Accounting

# Concept of Labor Cost Variance (LCV) The difference between the standard direct labor cost for the actual production and the actual labor cost paid is referred to as direct labor cost variation. It is the discrepancy between the standard labor cost for actual output and the actual labor cost for production. The labor cost variance is defined as the difference between the actual direct wages paid and the direct wages stipulated for the standard output. This variation is also known as wage variance or LCV. The LCV, like other types of variation, can be beneficial or unfavorable.

Formula for calculation of labor cost variance (LCV):

LCV = (ST x SR) – ( AT x AR)

Where,

• LCV = Labor cost variance
• ST = Standard time
• SR = Standard rate
• AT = Actual time
• AR = Actual rate

Labor cost variance represents the total of the labor rate variance and the labor efficiency variance.

Therefore, LCV = Labor rate variance (LRV) + Labor efficiency variance LEV)

If the resulting figure is positive, the difference is denoted by F i.e. favorable variance and if the resulting figure is negative, the difference is denoted by U i.e. unfavorable variance.

Example of Labor Cost Variance

Here we will take up one example for better understanding and clarity about the calculation for Labor Cost Variance.

Company A estimates that it could produce 15,000 units of X using 400 hours of skilled labor, 800 hours of semi-skilled labor, and 300 hours of Unskilled labor. The standard cost of the three types of labor is \$40, \$30, and \$20, respectively.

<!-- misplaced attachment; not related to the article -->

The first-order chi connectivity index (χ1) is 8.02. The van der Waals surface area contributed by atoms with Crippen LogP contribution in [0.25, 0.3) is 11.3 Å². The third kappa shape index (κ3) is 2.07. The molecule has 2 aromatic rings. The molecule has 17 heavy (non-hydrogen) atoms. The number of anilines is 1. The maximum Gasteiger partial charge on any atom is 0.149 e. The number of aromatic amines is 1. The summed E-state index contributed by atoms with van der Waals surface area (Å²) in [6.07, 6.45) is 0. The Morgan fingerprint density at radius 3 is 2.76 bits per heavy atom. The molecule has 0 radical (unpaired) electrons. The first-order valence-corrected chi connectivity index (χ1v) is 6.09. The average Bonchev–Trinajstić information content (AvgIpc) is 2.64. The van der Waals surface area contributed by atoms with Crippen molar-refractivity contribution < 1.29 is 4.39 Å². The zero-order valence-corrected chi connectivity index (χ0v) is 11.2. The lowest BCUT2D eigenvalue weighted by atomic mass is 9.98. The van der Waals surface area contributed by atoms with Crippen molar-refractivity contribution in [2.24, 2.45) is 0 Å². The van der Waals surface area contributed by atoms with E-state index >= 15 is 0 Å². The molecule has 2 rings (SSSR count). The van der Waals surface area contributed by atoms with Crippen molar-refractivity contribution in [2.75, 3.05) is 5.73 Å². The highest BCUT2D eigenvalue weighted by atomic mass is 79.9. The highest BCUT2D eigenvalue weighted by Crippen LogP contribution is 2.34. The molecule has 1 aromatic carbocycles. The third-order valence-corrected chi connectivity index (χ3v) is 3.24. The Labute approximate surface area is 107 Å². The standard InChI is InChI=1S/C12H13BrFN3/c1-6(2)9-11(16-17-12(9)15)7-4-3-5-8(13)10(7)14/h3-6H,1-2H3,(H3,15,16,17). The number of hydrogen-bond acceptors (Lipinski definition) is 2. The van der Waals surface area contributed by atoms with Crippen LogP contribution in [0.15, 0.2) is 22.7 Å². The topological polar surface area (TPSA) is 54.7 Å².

In reality, Company A was able to produce 14,400 units of X using 480 hours of skilled labor, 1000 hours of semi-skilled labor, and 440 hours of Unskilled labor. The actual cost of the three types of labor is \$44, \$28, and \$24, respectively.

To calculate the LCV we first need to find the standard labor hours for the actual output.

For this, we need to multiply the standard labor hours with the ratio of Actual output and standard output.

This ratio will = 14,400/ 15,000 = 0.96

Now, the standard skilled labor hours for the actual output will be = 400 * 0.96 = 384

The standard semi-skilled labor hours for the actual output will be = 800 * 0.96 = 768

The standard unskilled labor hours for the actual output will be = 300 * 0.96 = 288

Now, we will calculate the Labor Cost Variance for each type of labor.

The LCV for Skilled labor = (384 * \$40) less (480 * \$44) = \$15,360 less \$21,120 = -\$5,760 Adverse

LCV for semi-Skilled labor = (768 * \$30) less (1000 * \$28) = \$23,040 less \$28,000 = – \$4,960 Adverse

LCV for un-Skilled labor = (288 * \$20) less (440 * \$24) = \$5,760 less \$10,560 = – \$4800 Adverse

So, total LCV = –15,520 Adverse.